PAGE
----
The whole event seemed to go very well. Thank you to Perry Vale ward for organising this enjoyable community event.

Monday, 2 July 2018

Splendid day for a lark in the park Part 1

What a splendid day it was for a lark in the park in Mayow Park on Saturday 30th June 2018.
The event was organised by Lewisham Council's Perry Vale ward as a community event and community stalls were there in numbers. The event joined forces with Sydenham Arts who held their activities in the bowls green so the park was buzzing.  So many people smiling in the sunshine.

Community groups came to set up at 11am and public events  began at midday.
A Victorian theme ran through for some of the stalls in recognition of the 140th anniversary since the opening of Mayow Park to the public in June 1878.
For the Friends of Mayow Park it was also an excuse for a double celebration. The group (formerly known as Mayow Park Users' Group) held their very first official meeting in April 1993 and have been going for 25 years.

In recognition of this double anniversary, Friends of Mayow Park (FOMP) set up their stall to face the Victorian water fountain.  The monument commemorates the Rev William Taylor Jones who kick-started the process that was to lead to the creation of Sydenham Public Recreation Ground, later renamed  Mayow Park. While the fountain no longer works, it stands as a proud memorial to the origins of the park.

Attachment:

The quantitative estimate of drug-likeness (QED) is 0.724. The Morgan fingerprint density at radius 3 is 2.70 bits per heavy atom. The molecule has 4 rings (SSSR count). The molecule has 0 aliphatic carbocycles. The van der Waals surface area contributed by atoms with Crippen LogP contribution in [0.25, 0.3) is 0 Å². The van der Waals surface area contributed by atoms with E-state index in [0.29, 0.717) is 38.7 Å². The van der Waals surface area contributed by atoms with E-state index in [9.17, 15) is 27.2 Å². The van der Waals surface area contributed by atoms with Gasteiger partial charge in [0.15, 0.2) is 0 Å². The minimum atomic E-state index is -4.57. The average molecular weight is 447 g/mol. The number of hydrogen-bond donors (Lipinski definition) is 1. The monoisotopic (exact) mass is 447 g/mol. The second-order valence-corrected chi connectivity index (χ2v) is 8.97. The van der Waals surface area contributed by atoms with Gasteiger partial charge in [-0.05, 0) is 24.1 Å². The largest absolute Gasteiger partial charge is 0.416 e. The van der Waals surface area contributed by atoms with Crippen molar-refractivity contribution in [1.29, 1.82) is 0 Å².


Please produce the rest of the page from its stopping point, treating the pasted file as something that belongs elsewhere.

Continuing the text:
Putting up the bunting (photo S Hatchard)
Victorian fountain with bunting (photo S Hatchard)
    Our gazebo was installed in a jiffy and soon  all were busy preparing the table, signs and activities.
Getting stall ready (photo A Sheridan)
Gazebo up (photo A Sheridan)

Children's Victorian art and craft activities were part of the FOMP offer and two young people took on much of the work to reach out to members of the public.
Victorian brooch making activity (photo P Moss)
brooch-making preparations (photo P Moss)

Sue and Sandra prepare the thaumatrope activity (photo P Moss)
The FOMP stall displayed a number of items that might be of interest to visitors:
- an article from the Sydenham Society Summer 2018 newsletter, written by Steve Grindlay and explaining the creation of Mayow Park.

- Walk on the Wild Side map of the park showing just a few of the significant trees

    And a scrap book that FOMP volunteers are putting together called 'Mayow Park Memories'.   The front cover is a copy of an original painting by local artist Darren Russell Hayman.                                                                                                               
More about this event to follow.